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Architecture of Health IT

Areas of Current Investigation |  Background

Areas of Current Investigation

Many issues arise when attempting to implement health IT. Typically, any of the components described above or the connections between them can go awry. It is also important to remember that there is a human element in all of this. Sometimes the "back-end" of the health IT process loop is manual, and despite good intentions in entering data electronically, someone still has to physically act on the data. That can be a major barrier to improving quality. We do not know enough about how big this barrier is?--i.e., how "automated" the process loop is. The Federal Government has invested a significant amount of money investigating the potential of health IT to improve the health care of all Americans. Efforts are under way in communities across the U.S. where issues such as standards harmonization, medical error documentation, cost analysis, e-prescribing, and health information exchange are being examined by researchers and practitioners.

While we know a lot about the barriers to implementing health IT, we still do not have good data on the usefulness of health IT. Does it really save money or improve care? Does it do harm? Does it actually improve care, or does it just "speed up" the normal care process? We know that CPOE alone is not sufficient--CDS is the key component. But one of the problems with CDS is that it provides "too many alerts," and the user has to sift through and figure out which one is important and which one is not.


Health ITconsists of a complex set of technologies, policies, standards, and user sets. The text and diagram is intended to help put some of the "buzzwords" into perspective.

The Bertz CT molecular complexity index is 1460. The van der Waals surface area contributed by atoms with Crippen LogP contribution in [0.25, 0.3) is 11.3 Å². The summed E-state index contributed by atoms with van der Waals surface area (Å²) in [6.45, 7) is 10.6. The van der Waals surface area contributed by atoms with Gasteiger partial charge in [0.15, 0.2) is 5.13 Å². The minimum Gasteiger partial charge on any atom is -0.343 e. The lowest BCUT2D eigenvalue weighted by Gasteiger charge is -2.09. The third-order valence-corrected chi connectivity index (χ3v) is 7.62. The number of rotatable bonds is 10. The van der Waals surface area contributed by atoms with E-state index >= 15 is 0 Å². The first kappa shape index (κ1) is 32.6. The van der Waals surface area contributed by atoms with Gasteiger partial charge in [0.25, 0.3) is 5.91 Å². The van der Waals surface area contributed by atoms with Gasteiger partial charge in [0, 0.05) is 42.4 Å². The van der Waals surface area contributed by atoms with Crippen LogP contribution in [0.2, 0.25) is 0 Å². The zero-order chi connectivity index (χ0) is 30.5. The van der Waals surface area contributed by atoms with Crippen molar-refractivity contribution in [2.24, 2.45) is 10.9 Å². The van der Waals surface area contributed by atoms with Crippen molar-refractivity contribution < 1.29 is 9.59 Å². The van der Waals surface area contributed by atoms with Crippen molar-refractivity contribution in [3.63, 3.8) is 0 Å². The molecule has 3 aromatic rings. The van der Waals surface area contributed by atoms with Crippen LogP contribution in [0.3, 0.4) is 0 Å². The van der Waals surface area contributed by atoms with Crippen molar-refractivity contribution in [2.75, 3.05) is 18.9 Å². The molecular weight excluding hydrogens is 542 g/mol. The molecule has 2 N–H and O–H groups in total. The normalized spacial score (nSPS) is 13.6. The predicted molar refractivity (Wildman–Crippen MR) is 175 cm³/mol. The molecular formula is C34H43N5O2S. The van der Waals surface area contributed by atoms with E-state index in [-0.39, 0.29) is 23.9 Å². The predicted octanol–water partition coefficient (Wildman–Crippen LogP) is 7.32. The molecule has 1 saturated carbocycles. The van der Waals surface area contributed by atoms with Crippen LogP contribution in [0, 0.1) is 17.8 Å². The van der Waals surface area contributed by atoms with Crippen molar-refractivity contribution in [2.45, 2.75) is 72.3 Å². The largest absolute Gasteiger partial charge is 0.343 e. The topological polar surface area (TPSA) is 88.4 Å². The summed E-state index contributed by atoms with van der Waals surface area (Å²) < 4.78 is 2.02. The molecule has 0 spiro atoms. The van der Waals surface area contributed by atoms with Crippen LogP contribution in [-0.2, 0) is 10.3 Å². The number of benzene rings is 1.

A general framework for understanding the levels of health IT from a technical perspective is as follows:

The various facets of health IT can fall into the categories described above. Applications include the following:

These are the applications (that run stand-alone or as modules) on the client or server devices.

One flow of data within health care organizations begins with multiple specialized systems that efficiently collect and store specific data within hospital information systems. For instance, a patient may have blood drawn and analyzed by the hospital laboratory. Specialized laboratory information systems have been developed to collect all the data about processed specimens. Similar systems have been developed for radiology, billing, pharmacy, and other services.  These hospital information systems are designed to serve narrow functions with great efficiency, but this situation results in multiple silos of information.

It is more useful to collect all the information on a patient in a single location. To accomplish this, health care organizations often have clinical data repositories, which pull data from all the separate specialized hospital information systems into one place. Such data repositories rely on other services and databases to perform this function. For instance, each hospital information system or external data source may use different information to identify a given patient. The central data repository might rely on a master patient index to ensure that all the different identifying information about each patient can be matched to a single patient identity.